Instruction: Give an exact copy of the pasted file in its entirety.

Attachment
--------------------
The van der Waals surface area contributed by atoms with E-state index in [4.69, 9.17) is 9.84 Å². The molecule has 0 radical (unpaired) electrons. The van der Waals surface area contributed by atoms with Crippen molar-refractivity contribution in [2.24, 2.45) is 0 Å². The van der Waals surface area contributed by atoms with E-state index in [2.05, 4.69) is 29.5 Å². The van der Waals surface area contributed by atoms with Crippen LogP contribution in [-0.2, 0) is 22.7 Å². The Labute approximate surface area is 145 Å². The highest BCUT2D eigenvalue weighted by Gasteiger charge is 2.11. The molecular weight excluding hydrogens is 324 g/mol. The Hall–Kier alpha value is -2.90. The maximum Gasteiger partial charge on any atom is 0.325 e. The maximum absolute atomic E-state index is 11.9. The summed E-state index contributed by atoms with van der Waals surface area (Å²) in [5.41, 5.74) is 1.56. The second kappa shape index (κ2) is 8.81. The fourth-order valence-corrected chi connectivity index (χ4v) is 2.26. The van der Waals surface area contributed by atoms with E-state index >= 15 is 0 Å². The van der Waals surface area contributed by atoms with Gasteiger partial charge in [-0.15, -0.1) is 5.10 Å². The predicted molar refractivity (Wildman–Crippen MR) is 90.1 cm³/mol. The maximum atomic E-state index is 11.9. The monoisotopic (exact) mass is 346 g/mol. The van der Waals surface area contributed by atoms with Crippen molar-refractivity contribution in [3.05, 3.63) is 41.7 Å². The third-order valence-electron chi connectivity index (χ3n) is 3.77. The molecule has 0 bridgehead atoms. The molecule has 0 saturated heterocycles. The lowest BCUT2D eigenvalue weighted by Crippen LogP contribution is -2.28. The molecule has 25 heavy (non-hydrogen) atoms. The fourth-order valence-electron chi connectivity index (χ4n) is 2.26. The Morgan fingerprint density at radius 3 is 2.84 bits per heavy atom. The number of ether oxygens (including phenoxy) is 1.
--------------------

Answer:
The van der Waals surface area contributed by atoms with E-state index in [4.69, 9.17) is 9.84 Å². The molecule has 0 radical (unpaired) electrons. The van der Waals surface area contributed by atoms with Crippen molar-refractivity contribution in [2.24, 2.45) is 0 Å². The van der Waals surface area contributed by atoms with E-state index in [2.05, 4.69) is 29.5 Å². The van der Waals surface area contributed by atoms with Crippen LogP contribution in [-0.2, 0) is 22.7 Å². The Labute approximate surface area is 145 Å². The highest BCUT2D eigenvalue weighted by Gasteiger charge is 2.11. The molecular weight excluding hydrogens is 324 g/mol. The Hall–Kier alpha value is -2.90. The maximum Gasteiger partial charge on any atom is 0.325 e. The maximum absolute atomic E-state index is 11.9. The summed E-state index contributed by atoms with van der Waals surface area (Å²) in [5.41, 5.74) is 1.56. The second kappa shape index (κ2) is 8.81. The fourth-order valence-corrected chi connectivity index (χ4v) is 2.26. The van der Waals surface area contributed by atoms with E-state index >= 15 is 0 Å². The van der Waals surface area contributed by atoms with Gasteiger partial charge in [-0.15, -0.1) is 5.10 Å². The predicted molar refractivity (Wildman–Crippen MR) is 90.1 cm³/mol. The maximum atomic E-state index is 11.9. The monoisotopic (exact) mass is 346 g/mol. The van der Waals surface area contributed by atoms with Crippen molar-refractivity contribution in [3.05, 3.63) is 41.7 Å². The third-order valence-electron chi connectivity index (χ3n) is 3.77. The molecule has 0 bridgehead atoms. The molecule has 0 saturated heterocycles. The lowest BCUT2D eigenvalue weighted by Crippen LogP contribution is -2.28. The molecule has 25 heavy (non-hydrogen) atoms. The fourth-order valence-electron chi connectivity index (χ4n) is 2.26. The Morgan fingerprint density at radius 3 is 2.84 bits per heavy atom. The number of ether oxygens (including phenoxy) is 1.